Threats on the European gas market
- Written by Lavinia Iancu
The recent European natural gas conference, held in Vienna at the end of January, has underscored the main challenges to the industry in the current steep decline in price of the barrel of oil. The development potential of the market for liquefied natural gas (LNG) - the new attraction on the EU’s energy agenda, under flexible trading (investments, strategies, medium-term outlook) and its integration in the global market, the shift to competitive economy based on low carbon dioxide emissions by 2050, reducing the share of coal in the energy mix, the security of supply and the diversification of routes and sources of gas supply to Europe, as well as the cooperation between the EU and Russia were the main topics of discussion.
The first warning came from OMV, from the company’s CEO, Reiner Seele, who believes that in the current market conditions only the companies which manage to remain profitable, to keep costs under control and act flexibly will survive. Despite the commitments from big players in the oil and gas industry after the Paris International Conference on Climate Change (COP 21), Rainer Seele believes that for the time being the fossil resources will continue to play an important role in the energy industry.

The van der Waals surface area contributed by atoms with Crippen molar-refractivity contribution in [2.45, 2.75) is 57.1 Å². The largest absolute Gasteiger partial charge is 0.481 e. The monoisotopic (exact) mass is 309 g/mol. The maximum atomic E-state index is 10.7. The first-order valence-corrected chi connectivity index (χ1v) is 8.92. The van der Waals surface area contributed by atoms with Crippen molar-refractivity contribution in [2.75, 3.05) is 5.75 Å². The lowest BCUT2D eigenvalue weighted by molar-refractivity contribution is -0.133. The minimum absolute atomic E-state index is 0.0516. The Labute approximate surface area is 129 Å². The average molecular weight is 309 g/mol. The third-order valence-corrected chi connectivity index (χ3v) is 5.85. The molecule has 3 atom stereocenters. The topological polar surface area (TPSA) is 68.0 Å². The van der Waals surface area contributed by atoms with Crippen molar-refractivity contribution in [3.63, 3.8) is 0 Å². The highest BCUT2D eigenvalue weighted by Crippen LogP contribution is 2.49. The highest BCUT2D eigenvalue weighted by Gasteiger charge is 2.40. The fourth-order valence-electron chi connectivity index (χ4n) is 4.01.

The low prices for raw materials are also reason of concern for Russia, Austria’s sustainable partner, as the representatives of Gazprom warned that a possible future crisis on the gas market is likely, as prices continue the downward trend.
According to Russian energy giant Gazprom Chairman Viktor Zubkov, the gas prices could fall by a third in Europe in the first quarter of this year, to USD 180/1,000 cubic meters, while exports will remain unchanged against 2015. He also believes that only a few countries will be able to continue investments in the coming period due to low crude oil quotations, which will create major problems on the gas market. Zubkov called for a balanced cooperation between partners, stressing that Russia will remain a reliable gas supplier to Europe.
In terms of security of supply and diversification of sources and routes for natural gas transportation in the region, Alex Barnes, Head Regulatory Affairs with Gazprom Marketing & Trading, continued the Gazprom representatives’ pleading to extend the Nord Stream, a project supported by the Netherlands, Germany, France and by Austria, saying that the project is in full accordance with all five pillars of the European energy union.